Today, Facebook printed ads against Apple’s upcoming ATT (App Tracking Transparency) privacy feature in The Washington Post, The New York Times, and The Wall Street Journal. The social media giant states that it is fighting for small business as the new ATT privacy feature will end developers or apps’ unwarranted tracking of users’ activity across other apps and websites. Since ATT is an iOS feature, it will end IDFA (Identifiers for Advertisers) tracking on over a billion devices and that number alone upsets Facebook.
The ATT privacy update was announced at the WWDC 2020 event which is designed to give users control over their information and ensures their privacy by ending invasive tracking. However, the launch of the feature was postponed to early 2021 because of developers and advertisers’ objections like Facebook. Although Apple has delayed the ATT privacy update, it has categorically stated that the update will be pushed in 2021 and everyone who wishes to stay in Apple’s iOS digital marketplace has to comply. And that assurance has now instigated this ad campaign by Facebook.
Facebook attacks Apple over the upcoming ATT privacy feature
The and titled “We’re standing up to Apple for small businesses everywhere”, published in three leading newspapers, claims to be fighting for small business by opposing the upcoming users’ privacy feature. Quoting its own data, Facebook claims that small businesses will be adversely affected by the ATT privacy update because the social platform will not be able to run targeted advertisements. However, the social media company fails to see the invasion of users’ privacy and exploitation of their personal data and space in running those targeted ads.
Many Digital and Human rights organizations have not only applauded Apple’s efforts to protect users’ privacy but have also expressed concerns over the delay or cancellation of the ATT privacy update under pressure by giants like Facebook in an open letter to Apple’s CEO Tim Cook. For now, Apple does not seem deterred from its launch of the new feature for in its response to that letter, the company reiterated its commitment to protecting users data, and recently the company’s software head Craig Federighi said that privacy is a “fundamental human right” and reinforced that in 2021 ATT will be part of all apps on the App Store.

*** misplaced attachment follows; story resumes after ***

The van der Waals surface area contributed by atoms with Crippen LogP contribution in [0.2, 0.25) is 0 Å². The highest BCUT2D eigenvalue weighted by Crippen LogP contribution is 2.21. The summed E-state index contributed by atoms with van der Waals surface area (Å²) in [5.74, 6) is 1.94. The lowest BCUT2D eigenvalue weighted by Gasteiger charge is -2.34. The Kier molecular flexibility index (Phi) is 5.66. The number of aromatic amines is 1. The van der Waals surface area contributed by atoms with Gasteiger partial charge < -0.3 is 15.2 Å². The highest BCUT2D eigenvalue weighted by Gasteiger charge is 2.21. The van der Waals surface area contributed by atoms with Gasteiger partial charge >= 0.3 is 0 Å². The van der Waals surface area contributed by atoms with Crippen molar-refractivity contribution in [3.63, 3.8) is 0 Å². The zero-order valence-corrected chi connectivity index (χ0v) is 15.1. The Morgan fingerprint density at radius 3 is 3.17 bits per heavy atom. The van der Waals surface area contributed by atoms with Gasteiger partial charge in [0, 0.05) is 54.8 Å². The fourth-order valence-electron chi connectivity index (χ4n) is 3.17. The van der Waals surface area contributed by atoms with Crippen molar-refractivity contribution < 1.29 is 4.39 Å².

This is not the first time Facebook has attacked Apple on the pretext of fighting for small businesses. Previously it called the App Store a 30% commission rate “Apple Tax” which is burdening small businesses, especially during COVID-19. Apple appeased that criticism by cutting the commission rate in half, 15%, for developers who earn equal to or less than $1 million per year after deducting App Store’s fee.
Whatever Facebook may call it, the general public is not buying it. Users took to Twitter to criticize the ad campaign.
Of all the things I didn’t expect to see in 2020, Facebook openly crying about not being able to quietly steal and monetize your private data is definitely in the Top5
— Jad Khoury (@JadKhy) December 16, 2020
Federal and regulators from 46 states in the United States have filed anti-trust lawsuits against Facebook over its “acquire and kill” business strategy to crush smaller developers and eliminate competition. The EU regulators are also pushing to pass harsher laws to limit the power of Facebook, Google, Apple, and Amazon in the region. Therefore, I personally believe that it was not a good time for Facebook to run this ad campaign which shows it does not care about users’ privacy.
Publically calling out Facebook, Mozilla Foundation, founder of Mozilla Firefox, is asking iOS users to send Apple message of thanks for ATT privacy feature so the iPhone maker can fight pressure from advertisers and release the update.
What are your thoughts on this, let us know in the comments section.